Mighty Mural: Pantheress at the Ackland

Artist Georgie Nakima discusses her vision with attendees of the 2nd Friday Art Walk at the Ackland Museum. Photo courtesy of Diana Newton.


By Diana Newton

As part of the 2nd Friday ArtWalk last week, viewers who came to the opening reception at the Ackland Art Museum on UNC’s campus could catch a glimpse of bold, bright slashes of color through the doorway of the ART& space room. Wide horizontal bands of vivid fuchsia, grass green, orange and cerulean blue intertwined in abstract circles and arrows. Or is that a shield?

Coming closer, the installation of a new mural by Georgie Nakima, entitled Pantheress, bursts into full-color view, with the steady gaze of a braided Black woman’s face and bangled arm anchoring its center. Those mingling in the gallery were struck by different aspects of the mural, but all of them commented about the color palette. Sharon Brown of Cary noted that “the colors are often associated with African countries … reflecting a place of belonging, maybe where she is desiring to be.” Later that evening Nakima acknowledged that she is inspired by color theory, and believes that “certain colors can inspire feelings of well-being or connectivity.” She also put her use of bright colors into the context of many of her workspaces: “I am often creating public art on gray, brown, or brick buildings, so I want to be sure to interrupt the mundane.”

The concept begins with a simple outline, “like a coloring book,” Nakima says. Construction and installation is more complicated, and often involves the help of other people, whether they are from a gallery or the community where the work will live. The looming visage of the Pantheress is constructed from wood panels cut to form the facial outline, followed by spray painting, applying custom-printed wallpaper, then hover mounting the face, braids, and arm, and some abstract elements. The relationship between two- and three-dimensionality adds depth of field to the piece and strategically pulls focus to the piercing gaze of the Pantheress. One visitor, Lloyd Phillips of Durham commented, “Her face really draws me in. The three dimensions draw your eye in as if this is a real person with some empathy.” Viewers may see her as an African tribal figure, an indigenous goddess, a contemporary Black queen, or even the artist herself.

The color palette, scale and three-dimensional mounting contribute an Afrofuturistic sense of magical realism to the face of the Pantheress. Photo courtesy of Diana Newton.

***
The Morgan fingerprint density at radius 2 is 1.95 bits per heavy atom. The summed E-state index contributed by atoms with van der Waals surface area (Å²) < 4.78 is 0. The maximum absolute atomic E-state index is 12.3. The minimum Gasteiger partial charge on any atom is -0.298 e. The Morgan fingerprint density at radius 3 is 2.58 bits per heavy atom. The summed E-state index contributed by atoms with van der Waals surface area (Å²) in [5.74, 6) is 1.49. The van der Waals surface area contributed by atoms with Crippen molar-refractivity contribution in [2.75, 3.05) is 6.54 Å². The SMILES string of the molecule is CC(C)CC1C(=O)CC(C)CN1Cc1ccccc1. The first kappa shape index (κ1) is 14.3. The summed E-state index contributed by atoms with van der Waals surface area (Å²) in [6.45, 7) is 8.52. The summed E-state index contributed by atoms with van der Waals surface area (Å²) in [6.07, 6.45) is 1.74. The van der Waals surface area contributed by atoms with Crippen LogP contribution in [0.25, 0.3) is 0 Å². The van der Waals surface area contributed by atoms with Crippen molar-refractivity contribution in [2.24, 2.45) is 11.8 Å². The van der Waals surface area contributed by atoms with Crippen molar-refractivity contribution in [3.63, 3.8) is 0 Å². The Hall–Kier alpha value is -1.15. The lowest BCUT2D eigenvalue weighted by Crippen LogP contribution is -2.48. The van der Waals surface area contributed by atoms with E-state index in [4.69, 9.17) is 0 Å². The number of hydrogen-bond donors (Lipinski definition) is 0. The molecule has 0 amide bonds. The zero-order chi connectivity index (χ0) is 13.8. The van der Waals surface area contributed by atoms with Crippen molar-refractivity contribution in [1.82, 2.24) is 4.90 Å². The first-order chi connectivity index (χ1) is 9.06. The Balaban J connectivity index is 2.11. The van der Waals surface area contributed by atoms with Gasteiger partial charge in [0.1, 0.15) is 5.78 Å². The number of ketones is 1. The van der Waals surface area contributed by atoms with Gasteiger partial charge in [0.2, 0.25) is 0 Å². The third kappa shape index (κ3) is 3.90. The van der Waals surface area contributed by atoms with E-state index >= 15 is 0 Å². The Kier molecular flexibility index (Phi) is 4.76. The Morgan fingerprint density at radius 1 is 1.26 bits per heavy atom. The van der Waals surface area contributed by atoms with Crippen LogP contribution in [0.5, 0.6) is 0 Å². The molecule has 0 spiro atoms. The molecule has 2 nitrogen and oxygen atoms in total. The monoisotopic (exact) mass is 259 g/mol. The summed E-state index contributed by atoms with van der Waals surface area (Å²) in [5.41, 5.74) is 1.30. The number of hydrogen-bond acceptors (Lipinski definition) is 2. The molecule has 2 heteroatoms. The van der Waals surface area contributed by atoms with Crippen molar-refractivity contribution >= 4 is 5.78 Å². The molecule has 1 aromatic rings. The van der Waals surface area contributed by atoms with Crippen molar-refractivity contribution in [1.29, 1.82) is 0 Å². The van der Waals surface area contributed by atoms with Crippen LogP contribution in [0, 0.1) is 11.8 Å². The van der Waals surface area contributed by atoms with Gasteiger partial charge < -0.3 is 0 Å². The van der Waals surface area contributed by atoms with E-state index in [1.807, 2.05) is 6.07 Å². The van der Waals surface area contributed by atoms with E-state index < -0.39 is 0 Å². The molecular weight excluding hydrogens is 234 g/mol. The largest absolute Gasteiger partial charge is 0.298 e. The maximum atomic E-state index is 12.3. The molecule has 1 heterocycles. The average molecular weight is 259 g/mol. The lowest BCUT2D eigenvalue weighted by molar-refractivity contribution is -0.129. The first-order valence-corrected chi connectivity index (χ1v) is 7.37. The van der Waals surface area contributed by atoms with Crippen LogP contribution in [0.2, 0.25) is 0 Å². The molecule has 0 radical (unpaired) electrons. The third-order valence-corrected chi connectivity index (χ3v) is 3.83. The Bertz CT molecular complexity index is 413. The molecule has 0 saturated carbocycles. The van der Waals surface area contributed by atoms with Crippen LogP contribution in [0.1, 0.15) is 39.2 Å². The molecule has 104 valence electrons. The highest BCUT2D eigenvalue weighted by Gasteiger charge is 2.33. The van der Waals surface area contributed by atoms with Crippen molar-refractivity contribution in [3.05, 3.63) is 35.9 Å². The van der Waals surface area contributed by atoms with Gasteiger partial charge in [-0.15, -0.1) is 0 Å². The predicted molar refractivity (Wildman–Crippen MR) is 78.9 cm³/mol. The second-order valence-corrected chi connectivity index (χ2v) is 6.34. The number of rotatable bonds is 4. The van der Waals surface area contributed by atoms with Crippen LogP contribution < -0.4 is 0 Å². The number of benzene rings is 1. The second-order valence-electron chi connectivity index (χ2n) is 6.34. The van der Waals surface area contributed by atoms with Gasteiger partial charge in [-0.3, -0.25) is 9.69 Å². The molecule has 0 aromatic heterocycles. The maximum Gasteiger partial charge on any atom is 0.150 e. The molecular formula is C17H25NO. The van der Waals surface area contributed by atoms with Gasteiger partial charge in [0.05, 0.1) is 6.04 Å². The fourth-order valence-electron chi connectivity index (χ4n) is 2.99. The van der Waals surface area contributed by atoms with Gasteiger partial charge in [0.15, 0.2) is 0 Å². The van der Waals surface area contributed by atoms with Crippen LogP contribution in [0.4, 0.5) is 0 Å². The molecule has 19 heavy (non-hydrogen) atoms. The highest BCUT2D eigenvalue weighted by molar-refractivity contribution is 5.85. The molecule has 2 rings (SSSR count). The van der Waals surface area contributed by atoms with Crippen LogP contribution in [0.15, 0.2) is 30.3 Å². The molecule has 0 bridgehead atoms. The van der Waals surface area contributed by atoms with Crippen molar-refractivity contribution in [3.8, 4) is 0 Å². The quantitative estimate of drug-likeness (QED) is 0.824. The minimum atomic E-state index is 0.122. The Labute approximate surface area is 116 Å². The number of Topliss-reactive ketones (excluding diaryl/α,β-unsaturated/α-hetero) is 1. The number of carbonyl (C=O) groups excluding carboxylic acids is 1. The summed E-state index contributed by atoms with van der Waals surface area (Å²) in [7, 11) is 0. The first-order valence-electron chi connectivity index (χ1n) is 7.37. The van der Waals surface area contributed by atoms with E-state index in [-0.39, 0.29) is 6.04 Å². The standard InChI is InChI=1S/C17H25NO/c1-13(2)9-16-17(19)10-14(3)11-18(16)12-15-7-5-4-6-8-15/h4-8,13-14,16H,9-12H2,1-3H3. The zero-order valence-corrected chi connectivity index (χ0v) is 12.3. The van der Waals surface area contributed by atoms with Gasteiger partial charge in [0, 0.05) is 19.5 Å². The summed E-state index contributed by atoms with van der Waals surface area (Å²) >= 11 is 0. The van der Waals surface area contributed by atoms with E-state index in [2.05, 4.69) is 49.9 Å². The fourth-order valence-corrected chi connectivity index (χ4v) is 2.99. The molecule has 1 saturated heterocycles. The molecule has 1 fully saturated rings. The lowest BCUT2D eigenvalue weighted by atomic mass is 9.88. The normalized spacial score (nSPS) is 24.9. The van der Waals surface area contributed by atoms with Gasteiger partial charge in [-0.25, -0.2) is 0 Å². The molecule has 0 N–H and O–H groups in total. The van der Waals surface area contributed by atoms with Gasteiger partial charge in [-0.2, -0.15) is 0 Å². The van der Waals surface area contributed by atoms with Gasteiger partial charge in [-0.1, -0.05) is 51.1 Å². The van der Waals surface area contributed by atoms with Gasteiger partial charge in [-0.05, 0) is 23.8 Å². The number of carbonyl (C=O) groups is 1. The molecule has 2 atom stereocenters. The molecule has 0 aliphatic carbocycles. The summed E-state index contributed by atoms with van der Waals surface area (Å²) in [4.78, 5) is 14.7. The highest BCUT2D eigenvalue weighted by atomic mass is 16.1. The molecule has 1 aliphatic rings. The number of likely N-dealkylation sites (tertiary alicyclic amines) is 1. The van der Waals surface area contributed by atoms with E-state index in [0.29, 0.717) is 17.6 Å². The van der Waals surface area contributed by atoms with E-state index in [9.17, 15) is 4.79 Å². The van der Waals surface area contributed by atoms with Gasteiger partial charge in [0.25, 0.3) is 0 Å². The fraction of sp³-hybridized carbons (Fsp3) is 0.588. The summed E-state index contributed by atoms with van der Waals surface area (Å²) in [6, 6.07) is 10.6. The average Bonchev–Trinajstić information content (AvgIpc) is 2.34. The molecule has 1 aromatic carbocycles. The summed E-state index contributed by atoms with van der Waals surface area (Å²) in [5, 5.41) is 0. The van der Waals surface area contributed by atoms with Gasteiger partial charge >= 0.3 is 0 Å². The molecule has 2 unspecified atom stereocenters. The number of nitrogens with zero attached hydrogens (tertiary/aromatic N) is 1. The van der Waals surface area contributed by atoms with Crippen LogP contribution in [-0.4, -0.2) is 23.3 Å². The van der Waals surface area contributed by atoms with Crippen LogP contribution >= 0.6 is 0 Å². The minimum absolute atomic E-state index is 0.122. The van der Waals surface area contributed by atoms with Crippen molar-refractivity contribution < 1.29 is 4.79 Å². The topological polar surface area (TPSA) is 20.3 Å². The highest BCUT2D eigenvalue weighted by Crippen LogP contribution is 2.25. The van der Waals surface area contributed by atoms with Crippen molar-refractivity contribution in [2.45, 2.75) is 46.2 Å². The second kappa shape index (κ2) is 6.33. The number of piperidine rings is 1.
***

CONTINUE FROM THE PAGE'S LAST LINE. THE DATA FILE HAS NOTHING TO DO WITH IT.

Nakima, a Charlotte, North Carolina based multi-disciplinary artist, explains that a pantheress is a female panther. She wanted this mural to serve as an ode to the critical role that women played in powering the Black Panther organization to prominence in the civil rights era. The Black Panthers were often characterized as a militant Black nationalist party with male figureheads such as Huey P. Newton and Bobby Seale. But Nakima points out that, apart from Angela Davis, 66 percent of its original members were little-known women. These real life Pantheresses were in fact the primary organizers of the Free Breakfast for School Children Program that fed tens of thousands of hungry kids nationwide in the early 1970s. The success of the program both inspired and pressured political leaders to permanently establish its own Federal school breakfast program in 1975.

Real world Pantheress Vivian McMillan distributes bags of free food provided by the Black Panthers’ social program for schoolchildren in NC, 1972. Photo courtesy of Stephen Shames, from the book Comrade Sisters: Women of the Black Panther Party.

Pantheress is not Nakima’s first large-scale mural. Her work can be seen on walls from Rhode Island to Michigan to California. While the new mural at the Ackland pays homage to women of a past era, Nakima’s aesthetic simultaneously pulses to the beat of Afrofuturism: healing, evolution, transformation. In addition to murals, her gallery hosts portraits of renowned Black leaders—MLK and Obama—as well as an unnamed African child, a soulful indigenous woman, a celestial embodiment of Justice. Nakima’s art colorfully weaves an intergenerational needle from Black ancestors to activists to wholly new communities that evolve the culture towards a positive, extraordinary future.

Her vision is calm and clear: “I want activism and revolutionary movements to also look creative and not only militant. I want them to look cohesive and community-oriented, not anti-this or that, but pro-unity.”

Members of Nakima’s family proudly looked on as she answered questions at the opening.“Georgie has always been an artist. Ever since she was young enough to hold a crayon, she started drawing flowers on the wall,” her mother laughingly recalled. Nakima later attended college at Winston-Salem State University, where she studied Biology and Chemistry. Her studies deepened her sense of wonder about nature and her fascination with geometrical patterns, both of which are evident in Pantheress.

When Nakima was asked if she is the Pantheress, she replied with assurance, “We all are.”

Georgie Nakima’s mural, Pantheress, will remain on display at the Ackland Museum for one year from its opening.

Diana Newton is a coach, facilitator, filmmaker, writer, artist, yoga teacher and general Renaissance woman. Her documentary film The Ties That Bind is available for streaming on UNC-TV. She lives in Carrboro and is a UNC alum.

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